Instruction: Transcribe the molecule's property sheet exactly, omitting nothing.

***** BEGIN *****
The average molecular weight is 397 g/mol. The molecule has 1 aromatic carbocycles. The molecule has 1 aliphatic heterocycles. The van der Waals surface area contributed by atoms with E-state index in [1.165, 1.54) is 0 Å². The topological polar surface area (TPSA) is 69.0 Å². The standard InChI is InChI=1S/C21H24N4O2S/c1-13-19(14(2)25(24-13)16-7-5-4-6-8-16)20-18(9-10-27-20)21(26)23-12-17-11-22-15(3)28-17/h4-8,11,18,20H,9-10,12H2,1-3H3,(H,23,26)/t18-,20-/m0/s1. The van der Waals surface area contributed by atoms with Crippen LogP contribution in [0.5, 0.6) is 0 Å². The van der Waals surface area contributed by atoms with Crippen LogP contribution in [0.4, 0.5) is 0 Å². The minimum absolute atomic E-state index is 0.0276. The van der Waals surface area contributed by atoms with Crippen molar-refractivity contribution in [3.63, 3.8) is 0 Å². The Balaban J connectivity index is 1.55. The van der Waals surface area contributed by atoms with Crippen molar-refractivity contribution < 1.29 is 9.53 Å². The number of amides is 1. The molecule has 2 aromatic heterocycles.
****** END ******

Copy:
The average molecular weight is 397 g/mol. The molecule has 1 aromatic carbocycles. The molecule has 1 aliphatic heterocycles. The van der Waals surface area contributed by atoms with E-state index in [1.165, 1.54) is 0 Å². The topological polar surface area (TPSA) is 69.0 Å². The standard InChI is InChI=1S/C21H24N4O2S/c1-13-19(14(2)25(24-13)16-7-5-4-6-8-16)20-18(9-10-27-20)21(26)23-12-17-11-22-15(3)28-17/h4-8,11,18,20H,9-10,12H2,1-3H3,(H,23,26)/t18-,20-/m0/s1. The van der Waals surface area contributed by atoms with Crippen LogP contribution in [0.5, 0.6) is 0 Å². The van der Waals surface area contributed by atoms with Crippen LogP contribution in [0.4, 0.5) is 0 Å². The minimum absolute atomic E-state index is 0.0276. The van der Waals surface area contributed by atoms with Crippen molar-refractivity contribution in [3.63, 3.8) is 0 Å². The Balaban J connectivity index is 1.55. The van der Waals surface area contributed by atoms with Crippen molar-refractivity contribution < 1.29 is 9.53 Å². The number of amides is 1. The molecule has 2 aromatic heterocycles.